Exclusive interview.- Focus Gaming News speaks with Warwick Bartlett, chief executive of Global Betting & Gaming Consultants (GBGC).
With 50 years’ experience in the industry, Warwick Bartlett has seen a lot of change.
His company GBGC provides consultancy, data and market reports, helps governments develop policy, advises companies and assists investment banks with due diligence work.
Perhaps the one thing he hadn’t seen yet was a global pandemic and economic shutdown.
With GBGC’s global gambling report now in its 15th edition, Focus Gaming News caught up with Bartlett direct from quarantine on the Isle of Man to discuss the unprecedented situation.
Bartlett notes that some land-based operators have been caught out.
“We’ve had calls from land-based operators that want to get online quickly, which is not possible,” he said.
“They should have made that decision some time back, but they’re coming round to it now so we’re possibly going to see more people applying for licences to enable their businesses to be on the internet so that when occurrences like this happen they’ve got a solution to be able to continue to take revenue.”
Bartlett himself predicted the pandemic would be a “black swan moment”, but admits he didn’t expect countries one after another to shut their economies.
He said it may be some time before people are comfortable to return to land-based casinos in pre-pandemic numbers, but that the demand will be there at some point.
“People that have been at home are saving a considerable amount of money, so there’s going to be pent up demand at some point in the future where this money is going to be released into the economy and off we go again, hopefully,” he said.
“For online gaming, every time you have a major event, like a World Cup, then business booms.”Warwick Bartlett, chief executive of Global Betting & Gaming Consultants (GBGC)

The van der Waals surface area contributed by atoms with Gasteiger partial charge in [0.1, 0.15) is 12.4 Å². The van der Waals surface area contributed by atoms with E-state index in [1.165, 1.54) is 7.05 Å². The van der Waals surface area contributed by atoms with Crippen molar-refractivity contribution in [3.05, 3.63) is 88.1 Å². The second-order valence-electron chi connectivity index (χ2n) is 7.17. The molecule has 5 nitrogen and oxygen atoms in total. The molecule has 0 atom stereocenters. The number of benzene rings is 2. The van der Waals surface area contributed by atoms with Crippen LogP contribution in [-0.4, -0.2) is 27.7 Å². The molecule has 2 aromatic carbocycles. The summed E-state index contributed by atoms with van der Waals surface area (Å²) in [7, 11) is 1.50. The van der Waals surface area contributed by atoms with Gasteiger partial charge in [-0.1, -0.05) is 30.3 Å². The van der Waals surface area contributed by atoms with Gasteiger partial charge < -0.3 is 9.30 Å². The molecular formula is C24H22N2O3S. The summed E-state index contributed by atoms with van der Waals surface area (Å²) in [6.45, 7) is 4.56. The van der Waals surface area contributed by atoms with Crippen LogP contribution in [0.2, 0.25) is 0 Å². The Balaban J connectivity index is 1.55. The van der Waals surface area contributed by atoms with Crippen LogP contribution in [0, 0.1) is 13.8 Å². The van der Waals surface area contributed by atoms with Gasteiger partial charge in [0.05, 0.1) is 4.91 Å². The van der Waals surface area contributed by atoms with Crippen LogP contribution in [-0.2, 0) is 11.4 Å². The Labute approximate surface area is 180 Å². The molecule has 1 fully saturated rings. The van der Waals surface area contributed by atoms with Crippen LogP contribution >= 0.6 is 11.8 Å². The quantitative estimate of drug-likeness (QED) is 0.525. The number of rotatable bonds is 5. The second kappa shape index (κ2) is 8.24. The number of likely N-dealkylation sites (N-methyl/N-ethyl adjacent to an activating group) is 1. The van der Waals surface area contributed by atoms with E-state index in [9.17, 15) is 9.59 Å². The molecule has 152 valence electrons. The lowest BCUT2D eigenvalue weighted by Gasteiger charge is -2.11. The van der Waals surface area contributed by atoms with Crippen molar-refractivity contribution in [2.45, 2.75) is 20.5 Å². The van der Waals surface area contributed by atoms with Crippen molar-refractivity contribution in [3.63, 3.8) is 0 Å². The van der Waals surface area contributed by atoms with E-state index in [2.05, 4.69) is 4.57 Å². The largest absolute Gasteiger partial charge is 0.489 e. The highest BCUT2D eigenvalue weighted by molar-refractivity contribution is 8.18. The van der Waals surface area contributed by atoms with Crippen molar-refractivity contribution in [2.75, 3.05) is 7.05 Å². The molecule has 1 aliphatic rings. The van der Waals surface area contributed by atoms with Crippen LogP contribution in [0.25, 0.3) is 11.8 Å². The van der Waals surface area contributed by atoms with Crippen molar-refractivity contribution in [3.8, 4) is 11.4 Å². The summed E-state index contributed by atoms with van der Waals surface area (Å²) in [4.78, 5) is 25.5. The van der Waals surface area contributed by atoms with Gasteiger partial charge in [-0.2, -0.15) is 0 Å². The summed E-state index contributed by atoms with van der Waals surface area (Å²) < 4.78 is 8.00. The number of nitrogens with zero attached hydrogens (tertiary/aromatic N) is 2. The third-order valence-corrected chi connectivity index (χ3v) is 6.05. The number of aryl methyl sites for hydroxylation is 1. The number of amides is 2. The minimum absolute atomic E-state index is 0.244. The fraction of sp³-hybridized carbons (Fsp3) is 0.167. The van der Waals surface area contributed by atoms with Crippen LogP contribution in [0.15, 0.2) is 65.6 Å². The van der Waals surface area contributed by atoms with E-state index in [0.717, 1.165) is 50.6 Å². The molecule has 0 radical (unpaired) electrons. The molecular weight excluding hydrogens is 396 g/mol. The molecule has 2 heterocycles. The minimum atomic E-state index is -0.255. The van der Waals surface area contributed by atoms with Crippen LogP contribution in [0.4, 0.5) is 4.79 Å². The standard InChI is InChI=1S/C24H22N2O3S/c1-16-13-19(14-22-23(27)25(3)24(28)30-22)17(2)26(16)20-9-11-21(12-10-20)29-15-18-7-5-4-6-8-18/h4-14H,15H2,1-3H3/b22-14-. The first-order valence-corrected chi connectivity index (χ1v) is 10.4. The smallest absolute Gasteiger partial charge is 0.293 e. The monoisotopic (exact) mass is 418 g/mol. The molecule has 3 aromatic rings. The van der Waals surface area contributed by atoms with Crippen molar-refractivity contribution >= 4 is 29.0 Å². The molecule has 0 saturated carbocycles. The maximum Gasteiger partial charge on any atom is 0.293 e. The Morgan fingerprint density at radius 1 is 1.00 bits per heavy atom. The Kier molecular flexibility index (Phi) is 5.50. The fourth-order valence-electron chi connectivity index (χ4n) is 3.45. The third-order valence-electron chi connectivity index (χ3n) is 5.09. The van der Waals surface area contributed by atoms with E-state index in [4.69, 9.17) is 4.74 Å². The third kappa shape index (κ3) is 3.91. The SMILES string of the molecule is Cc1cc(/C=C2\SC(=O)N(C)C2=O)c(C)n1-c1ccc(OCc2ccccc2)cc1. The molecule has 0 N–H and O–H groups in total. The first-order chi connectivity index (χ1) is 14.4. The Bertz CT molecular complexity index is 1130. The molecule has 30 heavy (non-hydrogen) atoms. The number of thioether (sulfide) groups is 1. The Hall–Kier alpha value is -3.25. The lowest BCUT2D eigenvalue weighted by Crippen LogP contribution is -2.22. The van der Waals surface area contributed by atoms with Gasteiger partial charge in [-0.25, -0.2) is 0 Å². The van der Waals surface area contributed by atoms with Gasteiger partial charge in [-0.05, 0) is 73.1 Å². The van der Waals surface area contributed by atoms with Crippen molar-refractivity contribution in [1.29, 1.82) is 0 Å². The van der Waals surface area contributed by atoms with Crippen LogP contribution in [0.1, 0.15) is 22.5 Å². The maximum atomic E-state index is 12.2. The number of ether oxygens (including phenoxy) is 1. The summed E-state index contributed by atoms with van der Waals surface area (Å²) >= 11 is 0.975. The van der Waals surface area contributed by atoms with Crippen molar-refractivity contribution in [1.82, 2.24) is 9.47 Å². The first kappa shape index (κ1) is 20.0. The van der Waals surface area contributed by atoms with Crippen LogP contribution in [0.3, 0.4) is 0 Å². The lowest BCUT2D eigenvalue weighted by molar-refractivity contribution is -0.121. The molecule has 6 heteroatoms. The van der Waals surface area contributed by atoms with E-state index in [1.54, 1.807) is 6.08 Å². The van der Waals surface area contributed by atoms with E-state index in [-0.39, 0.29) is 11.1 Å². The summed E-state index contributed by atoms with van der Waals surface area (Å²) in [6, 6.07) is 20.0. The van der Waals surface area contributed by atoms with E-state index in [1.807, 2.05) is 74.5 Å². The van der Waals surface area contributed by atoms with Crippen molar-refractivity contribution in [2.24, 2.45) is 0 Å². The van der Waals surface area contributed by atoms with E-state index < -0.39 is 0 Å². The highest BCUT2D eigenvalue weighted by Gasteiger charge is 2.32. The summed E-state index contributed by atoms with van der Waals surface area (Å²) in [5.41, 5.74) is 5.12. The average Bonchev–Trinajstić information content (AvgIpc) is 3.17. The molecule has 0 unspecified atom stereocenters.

He said he expected the online industry to benefit long term from the boost it received during the pandemic.
“For online gaming, every time you have a major event, like a World Cup, then business booms and they get new signups,” he said. “This is by any stretch of the imagination a major event.
“What you find when you have a major event is that it takes the market to a new peak and it drops, but it’s still higher than it was before.
“Those people now have accounts, those accounts were for poker, for blackjack, for casino generally. Now they have those accounts with online operators where they can now play on sports as well.”
He noted that bingo had made strong digital transition, while lottery had seen a few stand out cases such as Veikkhaus and the UK’s National Lottery which achieved strong digital business with very little marketing in order to avoid being seen as turning their backs on retail agents.
“It’s very difficult for a lottery company with mom and pop shops and corner shops all over the country as agents,” he said. “They don’t want to feel that the lottery is turning their back on their loyalty over the years by basically taking those sales direct.
“It’s very difficult for lotteries to make the transition but it’s necessary because if they don’t they’re going to lose market share to other gambling products.”
“The industry is still suffering from being stigmatised from the past.”Warwick Bartlett, chief executive of Global Betting & Gaming Consultants (GBGC)
He said the other type of call he’s been receiving recently has been from operators that want to “refine their message to the government because they feel they’ve been unfairly treated.”
He said he expects various jurisdictions will look to impose taxes on the gaming industry to bring money into state coffers to aid Covid-19 recovery efforts, and warned that the take-up of licences in territories like Curaçao was increasing despite listed companies’ taste for regulation.
Bartlett noted that for smaller operators, Europe in particular has become a very difficult sphere to operate in.
“China will legalise internet sports betting within ten years.”Warwick Bartlett, chief executive of Global Betting & Gaming Consultants (GBGC)
Where will markets grow, then? Years ago Bartlett predicted the US would finally legalise sports betting. Now his most audacious prediction is that China will make the move.
“My prediction now is that China will legalise internet sports betting within ten years,” he said.
“They’ll go through several stages just as the US has. They’ll do their best to prevent the offshore. They’ll clamp down on it as much as they possibly can, they’ll see that it’s failed and eventually they’ll produce legislation.”
The GBGC Global Gambling Report is available now in its 15th edition.